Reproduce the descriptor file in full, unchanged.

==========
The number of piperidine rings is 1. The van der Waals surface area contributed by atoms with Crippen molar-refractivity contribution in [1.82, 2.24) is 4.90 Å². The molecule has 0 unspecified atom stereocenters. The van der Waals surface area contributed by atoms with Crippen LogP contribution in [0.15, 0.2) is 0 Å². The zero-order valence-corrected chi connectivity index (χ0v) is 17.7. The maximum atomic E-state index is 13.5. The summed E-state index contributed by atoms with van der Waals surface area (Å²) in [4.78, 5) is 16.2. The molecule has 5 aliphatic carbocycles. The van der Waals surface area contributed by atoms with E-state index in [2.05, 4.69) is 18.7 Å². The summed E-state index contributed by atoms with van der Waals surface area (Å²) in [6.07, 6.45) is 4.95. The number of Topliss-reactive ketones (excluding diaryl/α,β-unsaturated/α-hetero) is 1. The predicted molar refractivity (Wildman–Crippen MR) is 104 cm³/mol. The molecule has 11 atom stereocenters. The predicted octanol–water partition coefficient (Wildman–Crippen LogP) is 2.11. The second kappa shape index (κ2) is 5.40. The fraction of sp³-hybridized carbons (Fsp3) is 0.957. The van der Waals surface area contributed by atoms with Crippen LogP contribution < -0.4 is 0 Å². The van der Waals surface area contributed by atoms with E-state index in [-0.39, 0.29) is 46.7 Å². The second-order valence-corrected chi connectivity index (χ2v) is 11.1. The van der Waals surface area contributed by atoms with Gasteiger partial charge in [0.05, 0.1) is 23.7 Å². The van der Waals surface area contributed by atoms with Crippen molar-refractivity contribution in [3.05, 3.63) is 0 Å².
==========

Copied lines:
The number of piperidine rings is 1. The van der Waals surface area contributed by atoms with Crippen molar-refractivity contribution in [1.82, 2.24) is 4.90 Å². The molecule has 0 unspecified atom stereocenters. The van der Waals surface area contributed by atoms with Crippen LogP contribution in [0.15, 0.2) is 0 Å². The zero-order valence-corrected chi connectivity index (χ0v) is 17.7. The maximum atomic E-state index is 13.5. The summed E-state index contributed by atoms with van der Waals surface area (Å²) in [4.78, 5) is 16.2. The molecule has 5 aliphatic carbocycles. The van der Waals surface area contributed by atoms with E-state index in [2.05, 4.69) is 18.7 Å². The summed E-state index contributed by atoms with van der Waals surface area (Å²) in [6.07, 6.45) is 4.95. The number of Topliss-reactive ketones (excluding diaryl/α,β-unsaturated/α-hetero) is 1. The predicted molar refractivity (Wildman–Crippen MR) is 104 cm³/mol. The molecule has 11 atom stereocenters. The predicted octanol–water partition coefficient (Wildman–Crippen LogP) is 2.11. The second kappa shape index (κ2) is 5.40. The fraction of sp³-hybridized carbons (Fsp3) is 0.957. The van der Waals surface area contributed by atoms with Crippen LogP contribution < -0.4 is 0 Å². The van der Waals surface area contributed by atoms with E-state index in [-0.39, 0.29) is 46.7 Å². The second-order valence-corrected chi connectivity index (χ2v) is 11.1. The van der Waals surface area contributed by atoms with Gasteiger partial charge in [0.05, 0.1) is 23.7 Å². The van der Waals surface area contributed by atoms with Crippen molar-refractivity contribution in [3.05, 3.63) is 0 Å².